New Prostate Cancer Drug Promising in Early Trials

It’s early in the process, but researchers say early trials of a new drug for treating advanced prostate cancer are producing encouraging results.

Preliminary findings from Phase 1 and Phase 2 tests of the drug, called MDV3100, have shown treatment can reduce chemicals in the blood that indicate the presence of cancer. In the first study of 30 patients treated with the drug, 13 showed declines of the chemicals of more than 50 percent, said a team of researchers led by Charles L. Sawyers of Memorial Sloan-Kettering Cancer Center in New York.

A Phase 3 trial, which will include more test subjects, must still be conducted before the drug can be approved.

MDV3100 is for prostate cancer that has spread to other parts of the body, or metastasized. Treatment of metastasized cancers commonly includes drugs that inhibit the activity of male hormones, which are responsible for powering tumor growth. However, some tumors are becoming increasingly resistant to the drugs.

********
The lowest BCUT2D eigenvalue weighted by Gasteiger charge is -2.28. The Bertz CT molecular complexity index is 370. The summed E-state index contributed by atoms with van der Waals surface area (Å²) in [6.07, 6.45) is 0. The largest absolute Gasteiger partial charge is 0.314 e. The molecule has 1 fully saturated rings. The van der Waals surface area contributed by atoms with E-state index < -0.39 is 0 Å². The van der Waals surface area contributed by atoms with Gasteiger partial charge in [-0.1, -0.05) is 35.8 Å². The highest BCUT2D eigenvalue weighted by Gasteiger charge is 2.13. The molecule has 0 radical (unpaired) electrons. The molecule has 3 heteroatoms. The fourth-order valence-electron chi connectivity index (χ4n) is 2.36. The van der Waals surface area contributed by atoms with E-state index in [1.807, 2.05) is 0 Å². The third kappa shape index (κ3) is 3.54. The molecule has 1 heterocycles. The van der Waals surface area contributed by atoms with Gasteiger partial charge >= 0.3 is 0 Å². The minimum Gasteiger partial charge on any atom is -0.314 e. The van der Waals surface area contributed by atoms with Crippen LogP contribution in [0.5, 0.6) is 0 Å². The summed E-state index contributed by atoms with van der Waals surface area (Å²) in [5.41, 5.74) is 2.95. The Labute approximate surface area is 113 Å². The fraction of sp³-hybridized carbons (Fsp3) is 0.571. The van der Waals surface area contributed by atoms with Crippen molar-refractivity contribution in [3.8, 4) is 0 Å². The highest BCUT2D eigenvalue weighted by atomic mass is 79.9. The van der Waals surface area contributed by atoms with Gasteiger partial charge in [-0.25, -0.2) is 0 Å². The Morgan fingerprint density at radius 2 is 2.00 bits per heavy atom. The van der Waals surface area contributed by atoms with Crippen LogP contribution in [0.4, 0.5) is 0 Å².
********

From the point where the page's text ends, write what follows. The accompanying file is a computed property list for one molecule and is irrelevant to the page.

MDV3100 is different in that it works by binding to receptors for the male hormones, which allows the hormones to retain their cancer-fighting abilities, researchers said.

Prostate cancer is the second-most common form of cancer among Americans, behind only skin cancer. According to the American Cancer Society, more than 186,000 new cases of prostate cancer are diagnosed in the United States each year and about 28,660 men die annually due to the disease. About one in six American men will get prostate cancer during his lifetime and one in 35 will die from the disease.

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